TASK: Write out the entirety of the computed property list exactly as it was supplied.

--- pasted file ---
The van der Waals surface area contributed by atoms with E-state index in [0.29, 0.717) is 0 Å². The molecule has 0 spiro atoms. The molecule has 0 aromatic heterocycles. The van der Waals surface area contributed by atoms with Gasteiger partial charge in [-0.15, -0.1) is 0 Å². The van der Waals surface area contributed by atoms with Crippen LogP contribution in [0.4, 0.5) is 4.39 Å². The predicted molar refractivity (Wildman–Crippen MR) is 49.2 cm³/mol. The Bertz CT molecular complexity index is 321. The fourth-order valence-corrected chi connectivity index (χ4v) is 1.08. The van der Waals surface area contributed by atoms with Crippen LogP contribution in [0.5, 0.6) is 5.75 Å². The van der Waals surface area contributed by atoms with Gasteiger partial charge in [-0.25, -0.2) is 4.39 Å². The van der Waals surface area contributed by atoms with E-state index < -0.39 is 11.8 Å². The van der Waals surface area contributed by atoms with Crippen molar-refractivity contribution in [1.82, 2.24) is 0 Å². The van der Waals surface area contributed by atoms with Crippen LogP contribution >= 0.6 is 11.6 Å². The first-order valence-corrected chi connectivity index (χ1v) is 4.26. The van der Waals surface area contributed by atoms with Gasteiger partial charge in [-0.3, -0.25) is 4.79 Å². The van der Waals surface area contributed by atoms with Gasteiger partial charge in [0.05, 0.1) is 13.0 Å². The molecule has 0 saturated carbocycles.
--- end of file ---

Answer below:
The van der Waals surface area contributed by atoms with E-state index in [0.29, 0.717) is 0 Å². The molecule has 0 spiro atoms. The molecule has 0 aromatic heterocycles. The van der Waals surface area contributed by atoms with Gasteiger partial charge in [-0.15, -0.1) is 0 Å². The van der Waals surface area contributed by atoms with Crippen LogP contribution in [0.4, 0.5) is 4.39 Å². The predicted molar refractivity (Wildman–Crippen MR) is 49.2 cm³/mol. The Bertz CT molecular complexity index is 321. The fourth-order valence-corrected chi connectivity index (χ4v) is 1.08. The van der Waals surface area contributed by atoms with Crippen LogP contribution in [0.5, 0.6) is 5.75 Å². The van der Waals surface area contributed by atoms with Gasteiger partial charge in [-0.25, -0.2) is 4.39 Å². The van der Waals surface area contributed by atoms with E-state index < -0.39 is 11.8 Å². The van der Waals surface area contributed by atoms with Crippen molar-refractivity contribution in [1.82, 2.24) is 0 Å². The van der Waals surface area contributed by atoms with Crippen LogP contribution >= 0.6 is 11.6 Å². The first-order valence-corrected chi connectivity index (χ1v) is 4.26. The van der Waals surface area contributed by atoms with Gasteiger partial charge in [-0.3, -0.25) is 4.79 Å². The van der Waals surface area contributed by atoms with Gasteiger partial charge in [0.05, 0.1) is 13.0 Å². The molecule has 0 saturated carbocycles.